Commitment Needed to Insure Strong Policies for Solar (and Other Energy Technologies)

With the congressional passage last month of a five-year extension of the Investment Tax Credit (ITC), the solar industry received an unprecedented acceleration in development of the clean-energy source. The Solar Energy Industries Association says the extension of the ITC will push U.S. solar capacity from a current level of just more than 24 gigawatts (GW) to well more than 90 GW by 2020, and double the jobs in the sector to more than 420,000.

However, with the relative certainty of solar policy now established at the federal level, renewed focus must be placed on policies that states have implemented – or plan to implement – to sustain the growth of this needed, clean source of power.

A recent analysis from Vote Solar, a multi-state, grassroots advocacy group, and the Interstate Renewable Energy Council (IREC), a New York-based think tank, indicates there is much work to be done. The assessment, which is the latest in a series of “report cards,” analyzed two distinct solar policy areas in each of the 50 states ‑ interconnection standards and net metering.

Interconnection procedure grades are based on rules and processes that an energy customer must follow to be able to ‘plug’ their renewable energy system into the electricity grid. The process, the authors say, should be straightforward, transparent and fair. Half of U.S. states have good “A” or “B” grades, and the remaining need improvement, according to the assessment, known as “Freeing the Grid.”

Drawing greater media attention of the two policy areas is net metering. The “report card” bases its grade for that policy on state provisions that ensure renewable energy customers, such as homes and businesses, with rooftop solar panels, receive full credit on their utility bills for valuable clean power they deliver to the utility grid. In 2015, six states improved their net-metering grade compared to the previous year, and now more than two-thirds of U.S. states qualify for good “A” or “B” grades under the policy. However, nine states received an “F,” including two – Nevada and Hawaii – that had scored good grades only the year before.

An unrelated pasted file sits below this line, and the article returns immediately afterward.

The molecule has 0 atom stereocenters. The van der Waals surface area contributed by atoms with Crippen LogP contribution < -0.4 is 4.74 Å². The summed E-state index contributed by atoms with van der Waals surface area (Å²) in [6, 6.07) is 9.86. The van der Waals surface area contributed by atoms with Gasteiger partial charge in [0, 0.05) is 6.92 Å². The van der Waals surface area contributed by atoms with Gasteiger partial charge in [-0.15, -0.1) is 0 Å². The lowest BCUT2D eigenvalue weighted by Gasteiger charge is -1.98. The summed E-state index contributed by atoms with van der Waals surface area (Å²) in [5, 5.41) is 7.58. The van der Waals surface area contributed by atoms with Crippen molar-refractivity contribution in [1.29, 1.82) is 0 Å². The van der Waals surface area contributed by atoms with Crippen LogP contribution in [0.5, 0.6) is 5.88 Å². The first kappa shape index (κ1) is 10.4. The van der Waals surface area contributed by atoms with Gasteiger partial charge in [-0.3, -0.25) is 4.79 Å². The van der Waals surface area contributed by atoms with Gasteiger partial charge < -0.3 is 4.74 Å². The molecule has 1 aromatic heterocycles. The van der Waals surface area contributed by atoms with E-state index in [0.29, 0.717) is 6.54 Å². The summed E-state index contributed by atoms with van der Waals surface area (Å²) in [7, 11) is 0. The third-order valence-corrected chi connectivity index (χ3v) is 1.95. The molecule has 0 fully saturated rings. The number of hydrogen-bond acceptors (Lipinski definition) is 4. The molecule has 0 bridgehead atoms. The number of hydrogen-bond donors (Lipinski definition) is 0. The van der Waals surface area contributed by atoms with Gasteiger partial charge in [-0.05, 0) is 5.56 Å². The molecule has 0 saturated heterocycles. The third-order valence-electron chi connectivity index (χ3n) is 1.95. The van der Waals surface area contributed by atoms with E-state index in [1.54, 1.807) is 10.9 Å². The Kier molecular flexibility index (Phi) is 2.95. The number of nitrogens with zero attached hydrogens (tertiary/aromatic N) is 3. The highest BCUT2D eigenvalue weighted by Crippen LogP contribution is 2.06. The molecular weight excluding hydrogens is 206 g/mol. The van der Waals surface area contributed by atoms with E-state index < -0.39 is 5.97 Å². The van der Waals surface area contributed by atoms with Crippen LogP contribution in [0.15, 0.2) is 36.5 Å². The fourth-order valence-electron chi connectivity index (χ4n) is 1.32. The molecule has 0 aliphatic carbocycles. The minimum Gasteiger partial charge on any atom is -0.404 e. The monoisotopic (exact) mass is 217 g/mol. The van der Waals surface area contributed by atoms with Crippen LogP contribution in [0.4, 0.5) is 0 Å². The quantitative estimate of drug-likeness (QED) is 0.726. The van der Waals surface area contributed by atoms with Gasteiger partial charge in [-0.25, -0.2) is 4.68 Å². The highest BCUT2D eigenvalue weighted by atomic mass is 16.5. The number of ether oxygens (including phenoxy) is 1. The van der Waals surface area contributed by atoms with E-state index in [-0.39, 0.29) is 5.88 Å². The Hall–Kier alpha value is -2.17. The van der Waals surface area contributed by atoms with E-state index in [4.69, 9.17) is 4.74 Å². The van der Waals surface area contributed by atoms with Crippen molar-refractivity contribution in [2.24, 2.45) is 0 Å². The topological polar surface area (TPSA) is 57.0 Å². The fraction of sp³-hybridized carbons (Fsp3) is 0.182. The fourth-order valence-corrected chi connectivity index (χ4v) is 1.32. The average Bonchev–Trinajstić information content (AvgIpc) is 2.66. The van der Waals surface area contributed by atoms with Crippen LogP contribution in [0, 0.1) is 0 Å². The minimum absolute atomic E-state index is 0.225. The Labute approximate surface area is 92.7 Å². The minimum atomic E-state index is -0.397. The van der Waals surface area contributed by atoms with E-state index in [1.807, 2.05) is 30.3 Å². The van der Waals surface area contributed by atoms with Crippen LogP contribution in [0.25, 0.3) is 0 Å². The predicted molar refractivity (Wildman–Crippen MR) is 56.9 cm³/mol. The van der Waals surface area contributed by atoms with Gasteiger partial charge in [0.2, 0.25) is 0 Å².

Nevada offers a quick case study of the need to maintain commitment at the local level to insure clean alternatives are given the best opportunity to grow and offer the optimum contribution to a state’s energy portfolio. The state drew an “F” from the Vote Solar/IREC assessment because of rules adopted last year by the Nevada Public Utilities Commission (PUC) to essentially gut a net-metering policy that has spurred significant solar growth in the state.

The changes went into effect Jan. 1 and lowered the net-metering credit for both existing and future solar customers from the retail rate to the wholesale rate, down from 11 cents per kilowatt hour (kWh) to 2.6 cents per kWh by 2020. It also raised the fixed rate – assessed by utilities to compensate for what they say are costs incurred for poles, wires, power plants and vehicle fleets, which are constant regardless of how much electricity the utility sells – by more than three-fold, from $12.75 per month to $38.51.

The changes drew heavy criticism from renewable energy advocates across the country, who said the lower remuneration rates and higher fixed fees essentially kill solar power in the state. Several major solar installers, including SolarCity, closed operations, costing Nevada thousands of jobs. In the state, solar customers filed a lawsuit against NV Energy, the state’s principal utility, and even the state’s Consumer Protection Agency petitioned the commission to reconsider its decision.

Given the outcry and subsequent pressure, it was not surprising when the PUC announced last week that it would consider reversing some of the rollbacks and “grandfather” in the state’s 17,000 existing solar customers. And NV Energy subsequently issued its own proposal to extend for 20 years the more generous remuneration to not only existing customers, but also to 13,400 residents and businesses that had applied for solar licenses while the retail-scale credits were still in place. The Nevada PUC says it will hear the proposals Feb. 8.

Nevada is just one of many states that have ongoing debates over solar policy. Similar fights over net metering and fixed utility rates are going on in Arizona, California, Hawaii and Wisconsin, among many others. The apparent road to some restoration of incentives for solar systems in Nevada is attributable to a steadfast coalition of champions who understand solar and other clean energy technologies are fast becoming an economic and environmental boon to the quality of life available to the state’s residents. As these policy debates continue in other states through 2016 and beyond, a similar commitment is needed from those on the ground who understand what is needed to achieve a clean energy future.

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